NATIONAL BOYS ORGANIZATION HAILS RECENT FINDINGS ABOUT HPV VACCINE USE
Use attributed to major decline in HPV infection among teen girls; c hallenge remains to more fully vaccine boys
June 24, 2013 – Washington, DC - The Boys Initiative ( www.theboysinitiative.org ) is greatly encouraged by recent findings , published in the Journal of Infectious Diseases, indicating that the infection rate of the human papilloma virus (HPV) among teenage females has dropped by half in recent years. Federal officials attribute that decline to more widespread use of a vaccine for teenage females that prevents infection with HPV, which was approved for use in teenage females in 2006. According to the Centers for Disease Control and Prevention, the HPV virus causes about 19,000 cancers in women and about 8,000 in men every year. At current vaccination rates, the vaccine would prevent 45,000 cases of cervical cancer and 14,000 deaths among girls now age 13 and younger over the course of their lifetimes. About a quarter of Americans are infected with HPV.
While the current HPV full vaccination rate among teenage females has increased to nearly 33%, in recent years that rate may be declining, according to a recent article published in the journal Pediatrics. The decline is attributable at least in part to stigma associated with a vaccine that prevents a sexually transmitted disease.
In 2011, the Centers for Disease Control and Prevention’s Advisory Committee on Immunization Practices (ACIP) recommended routine use of the quadrivalent HPV vaccine in males aged 11 or 12 years. However, the most recent data indicates that the full vaccination rate among teenage males is only 1%.
“Underutilization rates for HPV vaccine, especially among teenage males, is staggering,” said David Bell, MD, MPH, Assistant Clinical Professor of Pediatrics, Columbia University and co-chair of a Boys Initiative project to develop health care recommendations for adolescent and young adult males. “We need to be much more aggressive in educating clinicians and parents about the importance of the HPV vaccine for teenage males,” Bell said. “Given the burden of lifelong disease that HPV can cause, it is simply unacceptable to have such low vaccination rates.”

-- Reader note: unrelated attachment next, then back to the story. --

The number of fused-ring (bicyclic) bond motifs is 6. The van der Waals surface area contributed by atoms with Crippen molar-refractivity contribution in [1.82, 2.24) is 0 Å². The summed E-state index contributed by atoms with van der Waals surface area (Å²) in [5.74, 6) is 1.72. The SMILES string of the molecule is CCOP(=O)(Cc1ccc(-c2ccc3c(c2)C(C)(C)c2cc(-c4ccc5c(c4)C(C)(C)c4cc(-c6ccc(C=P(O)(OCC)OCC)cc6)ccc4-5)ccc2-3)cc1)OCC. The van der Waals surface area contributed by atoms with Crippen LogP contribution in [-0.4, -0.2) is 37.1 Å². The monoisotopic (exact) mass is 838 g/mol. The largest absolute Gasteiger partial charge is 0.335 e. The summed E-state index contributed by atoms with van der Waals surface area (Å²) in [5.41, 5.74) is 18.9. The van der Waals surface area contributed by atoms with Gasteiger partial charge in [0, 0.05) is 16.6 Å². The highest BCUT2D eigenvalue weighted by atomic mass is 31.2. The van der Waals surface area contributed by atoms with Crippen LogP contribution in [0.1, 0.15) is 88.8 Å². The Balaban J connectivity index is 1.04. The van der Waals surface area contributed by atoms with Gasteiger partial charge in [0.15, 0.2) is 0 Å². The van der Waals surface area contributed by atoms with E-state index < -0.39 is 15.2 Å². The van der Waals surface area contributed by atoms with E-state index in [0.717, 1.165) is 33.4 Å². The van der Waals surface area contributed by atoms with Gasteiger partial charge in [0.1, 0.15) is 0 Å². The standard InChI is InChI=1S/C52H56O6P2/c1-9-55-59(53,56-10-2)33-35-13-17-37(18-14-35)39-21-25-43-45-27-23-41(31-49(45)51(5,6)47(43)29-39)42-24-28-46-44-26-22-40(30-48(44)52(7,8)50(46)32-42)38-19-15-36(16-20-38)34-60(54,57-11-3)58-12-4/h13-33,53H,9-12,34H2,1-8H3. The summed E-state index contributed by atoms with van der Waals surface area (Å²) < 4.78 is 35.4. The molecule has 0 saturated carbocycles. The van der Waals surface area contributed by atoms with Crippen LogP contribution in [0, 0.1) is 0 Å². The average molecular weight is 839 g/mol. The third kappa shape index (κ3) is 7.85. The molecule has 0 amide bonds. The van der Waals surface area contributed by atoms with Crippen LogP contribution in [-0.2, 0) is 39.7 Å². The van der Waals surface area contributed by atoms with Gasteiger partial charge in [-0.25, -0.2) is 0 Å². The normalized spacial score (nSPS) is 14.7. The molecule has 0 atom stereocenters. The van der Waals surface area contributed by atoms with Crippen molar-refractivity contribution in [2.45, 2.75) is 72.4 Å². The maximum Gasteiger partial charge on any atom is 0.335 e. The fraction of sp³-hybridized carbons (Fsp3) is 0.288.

“Foreign HPV vaccination rates put ours to shame,” said Joel Heidelbaugh, MD, FAAFP, FACG, Clinical Associate Professor in the Departments of Family Medicine and Urology at the University of Michigan Medical School and a member of The Boys Initiative’s male adolescent project Advisory Council. “It has been reported that vaccination rates in countries like Denmark and Britain are above 80 percent. Even Rwanda, in East Africa, has reached 80 percent.”
“The report underscores the importance of The Boys Initiative project to develop comprehensive recommendations for clinicians and health information for their patients, adolescent and young adult males,” said Dennis Barbour, Boys Initiative Co-Founder. “Our work to improve the health of adolescent and young adult males is not only groundbreaking but essential,” said Barbour.
The mission of The Boys Initiative is to shed light on declining achievement and wellbeing among boys and young men, to foster dialogue and debate about the issue, and to collaborate on solutions with those who are committed to the futures of our nation’s youth. The organization’s principal role is to serve as a hub for information exchange and action among the broad range of organizations whose work touches on boys and young men.
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Dennis J. Barbour
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